Makes us more likely to enjoy life, better ourselves and our crafts, donate money and time to a cause, have clear rational thinking about important things like religion and politics, which in turn enable a more advanced society. Enable us to be more tolerant about other people’s views, respect other people’s views on touchy subjects like gay rights, abortion and atheism.
I equate everyday work like a slow, hot pressure cooker. Without the occasional opening of the valve, to let off pressure (time off with self and loved ones/holidays/humour), the cooker explodes (domestic violence/bigotry/zealotry/homophobia/racism/sexism). I think that’s why large parts of our country are so angry. I feel it in the air sometimes, so much anger and bitterness. Fights over things that can be resolved verbally, and with reason. But 70-hour work weeks, with workers/self employed people chasing a higher wage packet, don’t allow for breaks. Low income, coupled with limited free time, and responsibilities like laundry, church and multiple kids mean that time spent doing anything other than working or recovering from the workings of life is viewed as wasted time.
Instead it is this time that would be used to watch documentaries on topics of interest, open us up to topics we are unfamiliar with, instead of relying on hearsay and opaque sources. Learn about atheists, about the need to ensure equal pay for women, equal rights for gay people (the illegality of same-sex marriages is largely founded on religious books, who says those books aren’t flawed? They were written by men, who throughout history have proven to be fallible). Visit parks, (and see the need to conserve them), get involved in a cause, (sit on a board at your alumni/ teach a craft to children at an orphanage), or even just sit on the grass, smell flowers and look at the sky. It would help so much with enriching life, helping people to appreciate the small things.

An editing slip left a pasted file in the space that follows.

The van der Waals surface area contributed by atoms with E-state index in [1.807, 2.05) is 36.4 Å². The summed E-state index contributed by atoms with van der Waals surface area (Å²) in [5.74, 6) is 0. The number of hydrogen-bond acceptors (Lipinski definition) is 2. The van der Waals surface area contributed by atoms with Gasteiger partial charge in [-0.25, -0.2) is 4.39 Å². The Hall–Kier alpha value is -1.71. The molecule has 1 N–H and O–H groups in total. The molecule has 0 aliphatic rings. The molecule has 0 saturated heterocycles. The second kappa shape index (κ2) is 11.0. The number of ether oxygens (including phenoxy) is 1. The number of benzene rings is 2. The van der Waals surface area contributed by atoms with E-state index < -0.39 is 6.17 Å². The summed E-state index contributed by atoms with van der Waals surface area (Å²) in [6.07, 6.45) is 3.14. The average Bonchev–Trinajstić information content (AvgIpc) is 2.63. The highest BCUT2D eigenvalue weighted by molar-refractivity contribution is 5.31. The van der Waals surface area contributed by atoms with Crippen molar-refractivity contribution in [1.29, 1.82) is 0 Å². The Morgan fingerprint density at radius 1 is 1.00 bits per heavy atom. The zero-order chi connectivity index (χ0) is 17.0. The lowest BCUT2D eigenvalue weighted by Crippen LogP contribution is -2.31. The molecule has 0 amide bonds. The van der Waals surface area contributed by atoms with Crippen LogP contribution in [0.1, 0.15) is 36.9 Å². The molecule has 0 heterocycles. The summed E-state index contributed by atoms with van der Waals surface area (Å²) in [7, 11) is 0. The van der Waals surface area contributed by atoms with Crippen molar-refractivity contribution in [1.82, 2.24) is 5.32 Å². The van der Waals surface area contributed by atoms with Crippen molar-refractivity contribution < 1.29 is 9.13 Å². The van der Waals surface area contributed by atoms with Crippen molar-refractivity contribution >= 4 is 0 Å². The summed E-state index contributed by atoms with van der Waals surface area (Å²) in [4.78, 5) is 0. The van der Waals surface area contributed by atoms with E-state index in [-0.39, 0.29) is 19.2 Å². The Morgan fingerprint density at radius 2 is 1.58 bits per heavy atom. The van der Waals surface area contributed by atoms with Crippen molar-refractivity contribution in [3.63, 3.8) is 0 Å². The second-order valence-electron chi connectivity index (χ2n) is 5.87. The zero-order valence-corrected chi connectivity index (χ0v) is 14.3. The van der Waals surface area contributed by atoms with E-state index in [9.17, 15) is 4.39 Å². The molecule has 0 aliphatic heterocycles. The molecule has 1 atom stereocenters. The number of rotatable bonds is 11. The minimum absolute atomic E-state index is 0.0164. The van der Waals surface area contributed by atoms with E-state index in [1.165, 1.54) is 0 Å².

Like telling your children you love them, to avoid starving them of love and leading them to self-destructive habits seeking external validation, a more enlightened population would demand more from the state, better schools, hospitals, roads, public housing, conducive business environment, (let me not ruin it with my passion for politics lol). Kenya is so beautiful, I swear. I have been blessed, through a job I had, to travel to different counties, and the people and sceneries are so intrinsically beautiful. We can make our own wonderland here in Kenya, instead of having so many people die without knowing how beautiful the country outside their doorstep is.
I feel like money has the ability to make life so much more beautiful. To treat diseases, to pay for airfare to places, IN KENYA, so stunning you are in awe the entire time, to provide services to people that make them keep their dignity. This was a long read, and I am glad that you have read until here, thank you for your time. I’ll finish with a quote from Charlie Chaplin’s movie, ‘The Great Dictator’ where he says “..To those who can hear me, I say – do not despair. The misery that is now upon us is but the passing of greed – the bitterness of men who fear the way of human progress. The hate of men will pass, and dictators die, and the power they took from the people will return to the people. And so long as men die, liberty will never perish..”